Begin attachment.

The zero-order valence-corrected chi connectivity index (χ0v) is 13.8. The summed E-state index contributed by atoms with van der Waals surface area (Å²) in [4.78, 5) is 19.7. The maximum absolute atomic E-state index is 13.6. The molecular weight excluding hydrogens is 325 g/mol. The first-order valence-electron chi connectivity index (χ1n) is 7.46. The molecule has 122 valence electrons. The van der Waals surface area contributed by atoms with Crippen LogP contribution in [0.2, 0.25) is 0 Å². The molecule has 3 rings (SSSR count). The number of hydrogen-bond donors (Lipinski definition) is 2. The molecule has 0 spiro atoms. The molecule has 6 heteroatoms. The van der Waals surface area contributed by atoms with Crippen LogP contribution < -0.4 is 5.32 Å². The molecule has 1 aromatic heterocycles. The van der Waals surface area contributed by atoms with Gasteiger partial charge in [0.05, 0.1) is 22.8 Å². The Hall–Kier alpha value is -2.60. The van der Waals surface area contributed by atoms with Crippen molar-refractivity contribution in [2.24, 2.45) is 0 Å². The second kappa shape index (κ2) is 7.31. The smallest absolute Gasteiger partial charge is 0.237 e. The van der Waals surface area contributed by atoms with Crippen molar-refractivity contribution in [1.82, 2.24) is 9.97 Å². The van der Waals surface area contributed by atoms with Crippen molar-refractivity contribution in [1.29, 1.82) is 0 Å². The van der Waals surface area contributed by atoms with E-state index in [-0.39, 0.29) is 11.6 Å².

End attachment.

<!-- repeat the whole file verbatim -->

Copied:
The zero-order valence-corrected chi connectivity index (χ0v) is 13.8. The summed E-state index contributed by atoms with van der Waals surface area (Å²) in [4.78, 5) is 19.7. The maximum absolute atomic E-state index is 13.6. The molecular weight excluding hydrogens is 325 g/mol. The first-order valence-electron chi connectivity index (χ1n) is 7.46. The molecule has 122 valence electrons. The van der Waals surface area contributed by atoms with Crippen LogP contribution in [0.2, 0.25) is 0 Å². The molecule has 3 rings (SSSR count). The number of hydrogen-bond donors (Lipinski definition) is 2. The molecule has 0 spiro atoms. The molecule has 6 heteroatoms. The van der Waals surface area contributed by atoms with Crippen LogP contribution < -0.4 is 5.32 Å². The molecule has 1 aromatic heterocycles. The van der Waals surface area contributed by atoms with Gasteiger partial charge in [0.05, 0.1) is 22.8 Å². The Hall–Kier alpha value is -2.60. The van der Waals surface area contributed by atoms with Crippen molar-refractivity contribution in [2.24, 2.45) is 0 Å². The second kappa shape index (κ2) is 7.31. The smallest absolute Gasteiger partial charge is 0.237 e. The van der Waals surface area contributed by atoms with Crippen molar-refractivity contribution in [1.82, 2.24) is 9.97 Å². The van der Waals surface area contributed by atoms with Crippen molar-refractivity contribution in [1.29, 1.82) is 0 Å². The van der Waals surface area contributed by atoms with E-state index in [-0.39, 0.29) is 11.6 Å².